More informationHomework 3. Part 1. Name: Score: / null
Name: Score: / Homework 3 Part 1 null 1 For the following sample of scores, the standard deviation is. Scores: 7, 2, 4, 6, 4, 7, 3, 7 Answer Key: 2 2 For any set of data, the sum of the deviation scores
More informationIntroduction to Descriptive Statistics
Mathematics Learning Centre Introduction to Descriptive Statistics Jackie Nicholas c 1999 University of Sydney Acknowledgements Parts of this booklet were previously published in a booklet of the same
More informationAP * Statistics Review. Descriptive Statistics
AP * Statistics Review Descriptive Statistics Teacher Packet Advanced Placement and AP are registered trademark of the College Entrance Examination Board. The College Board was not involved in the production
More informationNumerical Measures of Central Tendency
Numerical Measures of Central Tendency Often, it is useful to have special numbers which summarize characteristics of a data set These numbers are called descriptive statistics or summary statistics. A
More information6 3 The Standard Normal Distribution
290 Chapter 6 The Normal Distribution Figure 6 5 Areas Under a Normal Distribution Curve 34.13% 34.13% 2.28% 13.59% 13.59% 2.28% 3 2 1 + 1 + 2 + 3 About 68% About 95% About 99.7% 6 3 The Distribution Since
More informationIntroduction to the Practice of Statistics Fifth Edition Moore, McCabe
Introduction to the Practice of Statistics Fifth Edition Moore, McCabe Section 1.3 Homework Answers 1.80 If you ask a computer to generate "random numbers between 0 and 1, you uniform will get observations
More informationInterpreting Data in Normal Distributions
Interpreting Data in Normal Distributions This curve is kind of a big deal. It shows the distribution of a set of test scores, the results of rolling a die a million times, the heights of people on Earth,
More informationAP Statistics Solutions to Packet 2
AP Statistics Solutions to Packet 2 The Normal Distributions Density Curves and the Normal Distribution Standard Normal Calculations HW #9 1, 2, 4, 68 2.1 DENSITY CURVES (a) Sketch a density curve that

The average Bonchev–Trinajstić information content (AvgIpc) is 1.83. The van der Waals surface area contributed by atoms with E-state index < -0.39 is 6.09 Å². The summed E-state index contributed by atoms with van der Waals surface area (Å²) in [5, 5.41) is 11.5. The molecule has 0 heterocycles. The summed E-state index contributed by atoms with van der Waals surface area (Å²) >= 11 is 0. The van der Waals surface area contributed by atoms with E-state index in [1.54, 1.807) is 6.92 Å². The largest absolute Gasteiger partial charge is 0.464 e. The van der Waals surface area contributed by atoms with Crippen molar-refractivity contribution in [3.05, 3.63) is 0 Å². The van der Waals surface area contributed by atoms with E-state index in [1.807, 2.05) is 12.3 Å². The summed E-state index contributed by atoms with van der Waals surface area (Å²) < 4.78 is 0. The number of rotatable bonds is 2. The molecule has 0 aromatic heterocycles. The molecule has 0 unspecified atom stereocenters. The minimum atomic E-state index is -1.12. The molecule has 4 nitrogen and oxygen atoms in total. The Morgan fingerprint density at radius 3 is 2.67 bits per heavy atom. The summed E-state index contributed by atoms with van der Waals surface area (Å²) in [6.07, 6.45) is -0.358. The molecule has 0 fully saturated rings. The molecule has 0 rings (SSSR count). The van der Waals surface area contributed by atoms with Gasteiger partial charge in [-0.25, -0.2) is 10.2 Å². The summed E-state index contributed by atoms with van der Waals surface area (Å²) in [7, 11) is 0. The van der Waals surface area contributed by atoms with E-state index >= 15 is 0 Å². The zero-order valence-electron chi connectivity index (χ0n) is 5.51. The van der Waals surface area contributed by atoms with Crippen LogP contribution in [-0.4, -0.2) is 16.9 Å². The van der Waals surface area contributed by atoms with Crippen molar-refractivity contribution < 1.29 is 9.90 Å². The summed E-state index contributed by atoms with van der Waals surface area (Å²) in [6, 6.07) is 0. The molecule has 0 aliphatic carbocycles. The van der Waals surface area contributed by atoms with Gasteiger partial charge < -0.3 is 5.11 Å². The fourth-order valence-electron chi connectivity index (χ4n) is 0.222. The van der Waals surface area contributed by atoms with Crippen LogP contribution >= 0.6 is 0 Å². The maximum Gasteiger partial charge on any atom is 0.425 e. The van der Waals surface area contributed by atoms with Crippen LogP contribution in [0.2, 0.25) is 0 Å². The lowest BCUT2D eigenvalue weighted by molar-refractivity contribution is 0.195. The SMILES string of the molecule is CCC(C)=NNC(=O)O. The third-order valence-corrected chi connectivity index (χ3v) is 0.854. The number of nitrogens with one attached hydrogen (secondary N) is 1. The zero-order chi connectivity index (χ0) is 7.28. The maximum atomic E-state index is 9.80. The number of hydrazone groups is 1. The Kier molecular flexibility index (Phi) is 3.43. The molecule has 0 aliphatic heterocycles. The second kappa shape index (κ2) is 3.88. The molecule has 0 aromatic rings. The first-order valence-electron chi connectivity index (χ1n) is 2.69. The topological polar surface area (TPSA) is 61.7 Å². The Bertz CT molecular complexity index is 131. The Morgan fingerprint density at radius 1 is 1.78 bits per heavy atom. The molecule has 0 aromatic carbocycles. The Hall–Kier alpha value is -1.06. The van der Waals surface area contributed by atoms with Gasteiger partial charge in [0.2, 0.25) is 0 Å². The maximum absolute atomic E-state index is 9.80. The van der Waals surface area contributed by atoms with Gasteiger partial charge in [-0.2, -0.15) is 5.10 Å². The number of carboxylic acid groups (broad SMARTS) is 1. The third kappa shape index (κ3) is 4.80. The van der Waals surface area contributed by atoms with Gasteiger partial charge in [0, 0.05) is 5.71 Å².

More informationWe will use the following data sets to illustrate measures of center. DATA SET 1 The following are test scores from a class of 20 students:
MODE The mode of the sample is the value of the variable having the greatest frequency. Example: Obtain the mode for Data Set 1 77 For a grouped frequency distribution, the modal class is the class having
More informationDesciptive Statistics Qualitative data Quantitative data Graphical methods Numerical methods
Desciptive Statistics Qualitative data Quantitative data Graphical methods Numerical methods Qualitative data Data are classified in categories Non numerical (although may be numerically codified) Elements
More informationFinal Review Sheet. Mod 2: Distributions for Quantitative Data
Things to Remember from this Module: Final Review Sheet Mod : Distributions for Quantitative Data How to calculate and write sentences to explain the Mean, Median, Mode, IQR, Range, Standard Deviation,
More informationSection 1.3 Exercises (Solutions)
Section 1.3 Exercises (s) 1.109, 1.110, 1.111, 1.114*, 1.115, 1.119*, 1.122, 1.125, 1.127*, 1.128*, 1.131*, 1.133*, 1.135*, 1.137*, 1.139*, 1.145*, 1.146148. 1.109 Sketch some normal curves. (a) Sketch
More informationLecture 1: Review and Exploratory Data Analysis (EDA)
Lecture 1: Review and Exploratory Data Analysis (EDA) Sandy Eckel seckel@jhsph.edu Department of Biostatistics, The Johns Hopkins University, Baltimore USA 21 April 2008 1 / 40 Course Information I Course
More informationconsider the number of math classes taken by math 150 students. how can we represent the results in one number?
ch 3: numerically summarizing data  center, spread, shape 3.1 measure of central tendency or, give me one number that represents all the data consider the number of math classes taken by math 150 students.
More informationStatistics Summary (prepared by Xuan (Tappy) He)
Statistics Summary (prepared by Xuan (Tappy) He) Statistics is the practice of collecting and analyzing data. The analysis of statistics is important for decision making in events where there are uncertainties.
More informationFrequency distributions, central tendency & variability. Displaying data
Frequency distributions, central tendency & variability Displaying data Software SPSS Excel/Numbers/Google sheets Social Science Statistics website (socscistatistics.com) Creating and SPSS file Open the